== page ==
Partnering with churches to distribute food, this all-volunteer organization provides Cowlitz County residents with up to 12 days of meals per month. March requests rose by 26 percent, because school and business closures or job losses impacted so many families. This created capacity concerns, because most FISH volunteers are older and may have to reduce their commitment for health reasons. Working with Youth and Family Link, they devised a plan to deliver food boxes and outreach support to the populations served by both organizations, which includes those on fixed incomes, elders, and low-income Hispanic and Chuukese families.

5. Meals on Wheels People

Meals on Wheels People COVID-19 ReliefThis mainstay for elders closed its dining centers in mid-March, and rolled out a modified delivery program to fulfill an additional 600 requests a week — twice its monthly average before COVID-19. Instead of daily deliveries, volunteers now place a week’s worth of food on door handles, give a knock and step back. This system reduces exposure for homebound elders and volunteers. The Vancouver Housing Authority partnered with the Portland-based nonprofit to provide this service for homebound elders at fifteen of its properties. As a result, the organization asked for support to increase its Clark County services two-fold.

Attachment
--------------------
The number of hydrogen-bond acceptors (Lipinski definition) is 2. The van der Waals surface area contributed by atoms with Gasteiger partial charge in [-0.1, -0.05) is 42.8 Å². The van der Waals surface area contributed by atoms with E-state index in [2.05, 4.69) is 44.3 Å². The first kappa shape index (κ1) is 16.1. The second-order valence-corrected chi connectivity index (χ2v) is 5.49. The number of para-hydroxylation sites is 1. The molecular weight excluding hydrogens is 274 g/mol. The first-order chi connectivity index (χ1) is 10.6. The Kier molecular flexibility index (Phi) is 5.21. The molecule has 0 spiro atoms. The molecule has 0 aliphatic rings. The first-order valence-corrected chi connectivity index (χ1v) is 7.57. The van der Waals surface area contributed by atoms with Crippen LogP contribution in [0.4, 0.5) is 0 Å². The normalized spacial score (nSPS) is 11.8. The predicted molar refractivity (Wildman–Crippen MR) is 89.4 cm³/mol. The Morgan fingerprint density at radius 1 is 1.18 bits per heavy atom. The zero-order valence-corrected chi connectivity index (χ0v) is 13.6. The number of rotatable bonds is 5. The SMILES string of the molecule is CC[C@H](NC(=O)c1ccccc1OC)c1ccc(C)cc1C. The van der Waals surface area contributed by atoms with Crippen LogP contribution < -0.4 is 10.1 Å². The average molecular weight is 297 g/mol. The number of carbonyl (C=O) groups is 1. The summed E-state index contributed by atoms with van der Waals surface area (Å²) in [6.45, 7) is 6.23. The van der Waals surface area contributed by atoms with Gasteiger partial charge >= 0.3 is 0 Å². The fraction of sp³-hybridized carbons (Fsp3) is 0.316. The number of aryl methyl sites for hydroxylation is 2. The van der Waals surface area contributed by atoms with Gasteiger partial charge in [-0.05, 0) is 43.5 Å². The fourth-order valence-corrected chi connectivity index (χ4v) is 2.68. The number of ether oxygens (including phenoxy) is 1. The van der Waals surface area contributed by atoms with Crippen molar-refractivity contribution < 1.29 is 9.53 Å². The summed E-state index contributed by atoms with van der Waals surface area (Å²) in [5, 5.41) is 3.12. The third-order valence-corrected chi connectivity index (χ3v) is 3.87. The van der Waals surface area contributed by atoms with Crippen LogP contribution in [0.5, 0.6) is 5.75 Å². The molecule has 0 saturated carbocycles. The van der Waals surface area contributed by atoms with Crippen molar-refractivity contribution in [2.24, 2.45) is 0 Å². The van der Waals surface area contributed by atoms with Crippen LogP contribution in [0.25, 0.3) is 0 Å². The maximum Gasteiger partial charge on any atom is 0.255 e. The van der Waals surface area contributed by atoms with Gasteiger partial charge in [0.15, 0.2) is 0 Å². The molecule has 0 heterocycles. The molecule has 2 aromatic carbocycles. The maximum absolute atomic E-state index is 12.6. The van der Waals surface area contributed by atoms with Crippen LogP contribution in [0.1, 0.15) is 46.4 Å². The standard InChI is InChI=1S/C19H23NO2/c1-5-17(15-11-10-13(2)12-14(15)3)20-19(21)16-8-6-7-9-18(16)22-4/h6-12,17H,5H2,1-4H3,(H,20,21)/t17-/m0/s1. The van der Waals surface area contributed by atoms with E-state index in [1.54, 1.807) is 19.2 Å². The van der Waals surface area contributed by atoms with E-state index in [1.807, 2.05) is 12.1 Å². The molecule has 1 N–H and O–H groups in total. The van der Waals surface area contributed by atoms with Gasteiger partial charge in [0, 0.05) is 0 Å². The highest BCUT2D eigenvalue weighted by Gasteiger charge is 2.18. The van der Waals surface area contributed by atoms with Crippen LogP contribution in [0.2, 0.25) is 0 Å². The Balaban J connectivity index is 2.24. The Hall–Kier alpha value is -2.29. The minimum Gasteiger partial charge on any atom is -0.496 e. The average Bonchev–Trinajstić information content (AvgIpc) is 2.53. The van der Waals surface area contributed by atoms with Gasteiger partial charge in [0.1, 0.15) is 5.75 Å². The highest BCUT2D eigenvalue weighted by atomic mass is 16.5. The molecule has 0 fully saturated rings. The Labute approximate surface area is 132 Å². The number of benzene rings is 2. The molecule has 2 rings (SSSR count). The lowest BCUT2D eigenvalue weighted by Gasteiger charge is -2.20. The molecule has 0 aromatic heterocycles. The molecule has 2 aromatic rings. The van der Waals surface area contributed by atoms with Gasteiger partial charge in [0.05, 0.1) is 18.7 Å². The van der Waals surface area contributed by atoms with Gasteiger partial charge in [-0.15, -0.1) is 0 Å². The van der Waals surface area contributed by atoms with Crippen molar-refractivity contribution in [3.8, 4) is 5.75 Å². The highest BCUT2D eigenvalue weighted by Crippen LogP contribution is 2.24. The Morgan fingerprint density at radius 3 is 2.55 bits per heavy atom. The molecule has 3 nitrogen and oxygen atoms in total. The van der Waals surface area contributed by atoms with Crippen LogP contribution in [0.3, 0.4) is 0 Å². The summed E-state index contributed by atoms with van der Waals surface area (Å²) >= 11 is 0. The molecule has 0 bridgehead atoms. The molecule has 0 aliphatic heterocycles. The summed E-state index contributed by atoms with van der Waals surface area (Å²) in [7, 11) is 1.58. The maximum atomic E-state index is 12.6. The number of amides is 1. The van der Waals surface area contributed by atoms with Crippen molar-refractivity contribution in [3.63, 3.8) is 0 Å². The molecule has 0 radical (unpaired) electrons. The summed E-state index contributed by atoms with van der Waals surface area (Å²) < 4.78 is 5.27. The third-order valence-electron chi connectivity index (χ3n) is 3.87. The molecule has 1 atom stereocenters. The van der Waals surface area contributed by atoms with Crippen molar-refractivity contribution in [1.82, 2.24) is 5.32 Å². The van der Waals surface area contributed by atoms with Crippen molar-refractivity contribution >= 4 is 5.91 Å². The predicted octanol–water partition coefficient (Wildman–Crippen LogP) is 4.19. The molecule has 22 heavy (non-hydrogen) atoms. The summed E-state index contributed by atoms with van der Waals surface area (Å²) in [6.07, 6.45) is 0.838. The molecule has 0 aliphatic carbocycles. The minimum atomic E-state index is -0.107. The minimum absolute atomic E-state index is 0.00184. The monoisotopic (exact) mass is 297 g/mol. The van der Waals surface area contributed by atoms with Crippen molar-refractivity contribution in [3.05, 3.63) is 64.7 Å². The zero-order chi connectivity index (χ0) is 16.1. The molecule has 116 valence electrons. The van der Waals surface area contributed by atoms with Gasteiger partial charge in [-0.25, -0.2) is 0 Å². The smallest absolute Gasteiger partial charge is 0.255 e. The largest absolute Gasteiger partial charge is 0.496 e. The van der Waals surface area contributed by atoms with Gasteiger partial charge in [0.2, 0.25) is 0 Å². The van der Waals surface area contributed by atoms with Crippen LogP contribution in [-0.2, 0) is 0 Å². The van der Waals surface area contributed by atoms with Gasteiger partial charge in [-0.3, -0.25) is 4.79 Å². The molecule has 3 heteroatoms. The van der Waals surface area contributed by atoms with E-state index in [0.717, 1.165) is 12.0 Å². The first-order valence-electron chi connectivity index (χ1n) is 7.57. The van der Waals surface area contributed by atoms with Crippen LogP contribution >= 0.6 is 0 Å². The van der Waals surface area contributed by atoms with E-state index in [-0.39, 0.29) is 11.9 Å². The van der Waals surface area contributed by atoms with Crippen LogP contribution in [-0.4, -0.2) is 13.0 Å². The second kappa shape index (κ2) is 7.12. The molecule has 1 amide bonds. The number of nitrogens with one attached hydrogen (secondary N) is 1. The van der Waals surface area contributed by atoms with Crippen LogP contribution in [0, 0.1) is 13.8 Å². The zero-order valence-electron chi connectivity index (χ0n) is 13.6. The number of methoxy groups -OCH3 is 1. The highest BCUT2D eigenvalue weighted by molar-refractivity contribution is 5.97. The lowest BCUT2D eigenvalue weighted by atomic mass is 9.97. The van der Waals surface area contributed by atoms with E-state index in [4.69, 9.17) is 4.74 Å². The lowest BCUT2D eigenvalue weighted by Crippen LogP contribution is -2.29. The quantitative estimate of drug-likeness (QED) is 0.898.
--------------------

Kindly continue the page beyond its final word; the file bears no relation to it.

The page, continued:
6. Clark County Veterans Assistance Center